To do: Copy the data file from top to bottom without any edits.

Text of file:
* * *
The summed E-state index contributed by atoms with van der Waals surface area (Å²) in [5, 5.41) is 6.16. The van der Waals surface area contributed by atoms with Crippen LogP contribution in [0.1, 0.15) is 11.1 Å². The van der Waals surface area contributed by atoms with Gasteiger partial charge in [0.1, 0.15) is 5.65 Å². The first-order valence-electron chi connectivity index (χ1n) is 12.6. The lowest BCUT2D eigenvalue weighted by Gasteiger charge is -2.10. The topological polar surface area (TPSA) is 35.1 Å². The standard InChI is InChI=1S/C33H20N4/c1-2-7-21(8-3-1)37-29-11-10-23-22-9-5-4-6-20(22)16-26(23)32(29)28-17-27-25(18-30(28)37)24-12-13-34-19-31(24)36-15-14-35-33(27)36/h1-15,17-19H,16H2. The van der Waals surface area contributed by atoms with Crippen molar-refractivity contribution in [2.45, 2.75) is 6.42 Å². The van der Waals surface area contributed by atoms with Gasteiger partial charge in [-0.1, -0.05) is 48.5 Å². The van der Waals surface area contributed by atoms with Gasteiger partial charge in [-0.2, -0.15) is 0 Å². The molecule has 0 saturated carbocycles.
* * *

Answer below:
The summed E-state index contributed by atoms with van der Waals surface area (Å²) in [5, 5.41) is 6.16. The van der Waals surface area contributed by atoms with Crippen LogP contribution in [0.1, 0.15) is 11.1 Å². The van der Waals surface area contributed by atoms with Gasteiger partial charge in [0.1, 0.15) is 5.65 Å². The first-order valence-electron chi connectivity index (χ1n) is 12.6. The lowest BCUT2D eigenvalue weighted by Gasteiger charge is -2.10. The topological polar surface area (TPSA) is 35.1 Å². The standard InChI is InChI=1S/C33H20N4/c1-2-7-21(8-3-1)37-29-11-10-23-22-9-5-4-6-20(22)16-26(23)32(29)28-17-27-25(18-30(28)37)24-12-13-34-19-31(24)36-15-14-35-33(27)36/h1-15,17-19H,16H2. The van der Waals surface area contributed by atoms with Crippen molar-refractivity contribution in [2.45, 2.75) is 6.42 Å². The van der Waals surface area contributed by atoms with Gasteiger partial charge in [-0.1, -0.05) is 48.5 Å². The van der Waals surface area contributed by atoms with Gasteiger partial charge in [-0.2, -0.15) is 0 Å². The molecule has 0 saturated carbocycles.